Our priorities and strategies include aiming to:

  • Spark the interest of diverse student populations by creating course content that speaks to their cultural experiences and realities
    • Faculty have developed new courses including Black Lives Matter, History of Genocide, multiple service-learning opportunities in courses and experiences such Leadership Academy and BILL’S Trip, new first-year seminars over the past four years, and a course that is offered this fall by a new faculty engaged in honors because a student requested it - War: Strategic Studies.
    • If there’s a course or topic you want to see in our schedule, talk to faculty members. Let us know. We want to know what issues and ideas are most interesting to you, to be in dialogue with our ideas and interests.
  • Increase connections to community partners, including increasing connections to the neighborhood around our campus
  • Increase access to undergraduate research and innovation pipeline programs for all students not only honors students
    • We are working with the College of Health Professions to expand the number of departmental honors course sections available and to connect students with professionals in health care fields early in their college career
    • A student in the Barton School of Business has proposed expanded opportunities in business courses and suggested creating a portfolio of options for business students to earn honors
    • We have a curriculum proposal in the pipeline to increase options for meeting the honors research requirement
    • Do you have an idea? Talk to one of the faculty or student council members. We’d be happy to hear from you.
  • Increase funding for students with financial need. We’ve made some progress in the last three years
    • We are now able to award at least $1000 to every honors students with high financial need, and we hope to do more in future.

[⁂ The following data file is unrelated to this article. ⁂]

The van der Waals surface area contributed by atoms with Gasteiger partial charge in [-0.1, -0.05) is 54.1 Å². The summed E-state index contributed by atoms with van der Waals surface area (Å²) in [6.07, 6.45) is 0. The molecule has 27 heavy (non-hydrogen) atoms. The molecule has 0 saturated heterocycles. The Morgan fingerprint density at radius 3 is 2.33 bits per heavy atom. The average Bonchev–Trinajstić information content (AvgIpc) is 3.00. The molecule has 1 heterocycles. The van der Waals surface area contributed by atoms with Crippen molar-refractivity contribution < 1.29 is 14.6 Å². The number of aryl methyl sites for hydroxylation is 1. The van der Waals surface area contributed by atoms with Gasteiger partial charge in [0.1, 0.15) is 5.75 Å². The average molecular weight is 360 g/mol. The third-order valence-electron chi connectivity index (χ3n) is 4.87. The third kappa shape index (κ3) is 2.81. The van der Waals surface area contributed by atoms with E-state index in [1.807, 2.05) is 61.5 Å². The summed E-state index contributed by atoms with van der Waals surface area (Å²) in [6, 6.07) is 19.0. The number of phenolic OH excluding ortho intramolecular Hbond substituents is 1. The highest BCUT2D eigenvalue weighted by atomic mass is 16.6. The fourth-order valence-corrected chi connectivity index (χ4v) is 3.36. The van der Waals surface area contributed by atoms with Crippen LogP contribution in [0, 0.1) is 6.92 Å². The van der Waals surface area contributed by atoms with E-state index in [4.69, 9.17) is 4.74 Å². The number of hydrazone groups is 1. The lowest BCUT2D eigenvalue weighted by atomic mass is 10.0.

• Increase outreach to current students, and we’ve made some progress in this area with email and phone outreach, visits to campus organizations
  • Design a first-year Honors experience that builds community
    • We created a new required Honors Colloquium that meets twice each semester for first-year students beginning in fall 2023

In that list you heard: diversity, connections, access, funding, outreach, experience - all guiding values for our work in Honors.  

Feedback for Looking Forward

Today we want to start to look forward to next year and beyond, and we’re asking you to give us some feedback that will help us meet your needs and ambitions.

On April 15, 2015, Dorothy and Bill Cohen made their naming gift to the Honors College official – and in their remarks that day, they said they wanted to continue to support the great ambitions of Wichita State University students. They wanted to support Honors to join knowledge and innovation to grow visionaries.

You are those visionaries they speak of. They want you to dream big dreams, and it is our job to help make those dreams a reality. We will succeed sometimes and fail sometimes, and we want you to help us get better. I’ve given you some big picture questions and strategies that we are working on.

Please let us know what matters to you!

Signature of Kimberly Engber